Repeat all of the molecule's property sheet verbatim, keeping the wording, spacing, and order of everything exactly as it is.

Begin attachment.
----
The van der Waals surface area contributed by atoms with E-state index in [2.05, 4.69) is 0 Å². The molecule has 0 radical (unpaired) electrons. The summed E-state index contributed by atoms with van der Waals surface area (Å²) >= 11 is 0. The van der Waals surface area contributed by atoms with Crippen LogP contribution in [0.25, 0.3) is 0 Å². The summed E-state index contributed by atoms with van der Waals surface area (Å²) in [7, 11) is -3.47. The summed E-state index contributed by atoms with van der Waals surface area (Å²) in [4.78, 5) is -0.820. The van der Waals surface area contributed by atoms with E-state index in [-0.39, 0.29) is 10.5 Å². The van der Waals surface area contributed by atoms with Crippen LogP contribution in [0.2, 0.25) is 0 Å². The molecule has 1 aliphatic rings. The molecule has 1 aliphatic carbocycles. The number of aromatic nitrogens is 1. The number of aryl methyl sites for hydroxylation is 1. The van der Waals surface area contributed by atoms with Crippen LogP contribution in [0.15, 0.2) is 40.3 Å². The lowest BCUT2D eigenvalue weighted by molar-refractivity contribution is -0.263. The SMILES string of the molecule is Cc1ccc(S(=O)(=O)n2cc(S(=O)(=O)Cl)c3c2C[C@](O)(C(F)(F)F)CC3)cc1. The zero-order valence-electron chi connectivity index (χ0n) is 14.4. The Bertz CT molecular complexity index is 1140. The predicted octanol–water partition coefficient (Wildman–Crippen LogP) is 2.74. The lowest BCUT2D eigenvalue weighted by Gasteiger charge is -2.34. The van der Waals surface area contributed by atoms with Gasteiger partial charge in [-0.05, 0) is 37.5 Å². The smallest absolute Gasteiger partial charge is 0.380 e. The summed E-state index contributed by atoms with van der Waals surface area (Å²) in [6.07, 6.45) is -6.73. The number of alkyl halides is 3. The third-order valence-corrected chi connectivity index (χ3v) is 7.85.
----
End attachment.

The van der Waals surface area contributed by atoms with E-state index in [2.05, 4.69) is 0 Å². The molecule has 0 radical (unpaired) electrons. The summed E-state index contributed by atoms with van der Waals surface area (Å²) >= 11 is 0. The van der Waals surface area contributed by atoms with Crippen LogP contribution in [0.25, 0.3) is 0 Å². The summed E-state index contributed by atoms with van der Waals surface area (Å²) in [7, 11) is -3.47. The summed E-state index contributed by atoms with van der Waals surface area (Å²) in [4.78, 5) is -0.820. The van der Waals surface area contributed by atoms with E-state index in [-0.39, 0.29) is 10.5 Å². The van der Waals surface area contributed by atoms with Crippen LogP contribution in [0.2, 0.25) is 0 Å². The molecule has 1 aliphatic rings. The molecule has 1 aliphatic carbocycles. The number of aromatic nitrogens is 1. The number of aryl methyl sites for hydroxylation is 1. The van der Waals surface area contributed by atoms with Crippen LogP contribution in [0.15, 0.2) is 40.3 Å². The lowest BCUT2D eigenvalue weighted by molar-refractivity contribution is -0.263. The SMILES string of the molecule is Cc1ccc(S(=O)(=O)n2cc(S(=O)(=O)Cl)c3c2C[C@](O)(C(F)(F)F)CC3)cc1. The zero-order valence-electron chi connectivity index (χ0n) is 14.4. The Bertz CT molecular complexity index is 1140. The predicted octanol–water partition coefficient (Wildman–Crippen LogP) is 2.74. The lowest BCUT2D eigenvalue weighted by Gasteiger charge is -2.34. The van der Waals surface area contributed by atoms with Gasteiger partial charge in [-0.05, 0) is 37.5 Å². The smallest absolute Gasteiger partial charge is 0.380 e. The summed E-state index contributed by atoms with van der Waals surface area (Å²) in [6.07, 6.45) is -6.73. The number of alkyl halides is 3. The third-order valence-corrected chi connectivity index (χ3v) is 7.85.